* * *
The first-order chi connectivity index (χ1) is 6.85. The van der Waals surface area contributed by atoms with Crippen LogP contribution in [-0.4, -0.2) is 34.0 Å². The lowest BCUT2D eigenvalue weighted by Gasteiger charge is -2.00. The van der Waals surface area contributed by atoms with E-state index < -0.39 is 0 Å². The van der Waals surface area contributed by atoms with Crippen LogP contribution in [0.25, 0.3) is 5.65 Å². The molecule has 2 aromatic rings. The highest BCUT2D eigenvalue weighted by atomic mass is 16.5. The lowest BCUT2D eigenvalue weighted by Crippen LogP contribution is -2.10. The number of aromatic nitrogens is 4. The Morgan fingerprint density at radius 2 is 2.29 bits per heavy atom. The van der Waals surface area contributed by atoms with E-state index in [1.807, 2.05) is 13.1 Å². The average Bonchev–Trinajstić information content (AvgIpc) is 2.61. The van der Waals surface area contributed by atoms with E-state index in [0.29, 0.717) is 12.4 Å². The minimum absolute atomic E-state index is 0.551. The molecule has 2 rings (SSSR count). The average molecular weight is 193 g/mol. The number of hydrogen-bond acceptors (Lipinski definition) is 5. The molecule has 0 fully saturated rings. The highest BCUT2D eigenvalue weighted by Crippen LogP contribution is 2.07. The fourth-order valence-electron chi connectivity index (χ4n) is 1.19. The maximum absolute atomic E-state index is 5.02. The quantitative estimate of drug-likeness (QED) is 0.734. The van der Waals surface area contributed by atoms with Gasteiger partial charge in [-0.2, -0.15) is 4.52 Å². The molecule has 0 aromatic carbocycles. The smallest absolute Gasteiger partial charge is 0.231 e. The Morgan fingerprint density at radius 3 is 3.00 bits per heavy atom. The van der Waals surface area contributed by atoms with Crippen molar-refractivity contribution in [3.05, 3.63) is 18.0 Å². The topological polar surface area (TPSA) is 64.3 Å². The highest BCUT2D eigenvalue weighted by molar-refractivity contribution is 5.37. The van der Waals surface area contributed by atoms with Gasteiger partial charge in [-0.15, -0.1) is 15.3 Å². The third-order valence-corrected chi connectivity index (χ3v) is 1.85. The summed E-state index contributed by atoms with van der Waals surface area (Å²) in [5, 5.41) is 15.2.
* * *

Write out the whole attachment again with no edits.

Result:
The first-order chi connectivity index (χ1) is 6.85. The van der Waals surface area contributed by atoms with Crippen LogP contribution in [-0.4, -0.2) is 34.0 Å². The lowest BCUT2D eigenvalue weighted by Gasteiger charge is -2.00. The van der Waals surface area contributed by atoms with E-state index < -0.39 is 0 Å². The van der Waals surface area contributed by atoms with Crippen LogP contribution in [0.25, 0.3) is 5.65 Å². The molecule has 2 aromatic rings. The highest BCUT2D eigenvalue weighted by atomic mass is 16.5. The lowest BCUT2D eigenvalue weighted by Crippen LogP contribution is -2.10. The number of aromatic nitrogens is 4. The Morgan fingerprint density at radius 2 is 2.29 bits per heavy atom. The van der Waals surface area contributed by atoms with E-state index in [1.807, 2.05) is 13.1 Å². The average Bonchev–Trinajstić information content (AvgIpc) is 2.61. The van der Waals surface area contributed by atoms with E-state index in [0.29, 0.717) is 12.4 Å². The minimum absolute atomic E-state index is 0.551. The molecule has 2 rings (SSSR count). The average molecular weight is 193 g/mol. The number of hydrogen-bond acceptors (Lipinski definition) is 5. The molecule has 0 fully saturated rings. The highest BCUT2D eigenvalue weighted by Crippen LogP contribution is 2.07. The fourth-order valence-electron chi connectivity index (χ4n) is 1.19. The maximum absolute atomic E-state index is 5.02. The quantitative estimate of drug-likeness (QED) is 0.734. The van der Waals surface area contributed by atoms with Gasteiger partial charge in [-0.2, -0.15) is 4.52 Å². The molecule has 0 aromatic carbocycles. The smallest absolute Gasteiger partial charge is 0.231 e. The Morgan fingerprint density at radius 3 is 3.00 bits per heavy atom. The van der Waals surface area contributed by atoms with Crippen molar-refractivity contribution in [3.05, 3.63) is 18.0 Å². The topological polar surface area (TPSA) is 64.3 Å². The highest BCUT2D eigenvalue weighted by molar-refractivity contribution is 5.37. The van der Waals surface area contributed by atoms with Gasteiger partial charge in [-0.15, -0.1) is 15.3 Å². The third-order valence-corrected chi connectivity index (χ3v) is 1.85. The summed E-state index contributed by atoms with van der Waals surface area (Å²) in [5, 5.41) is 15.2.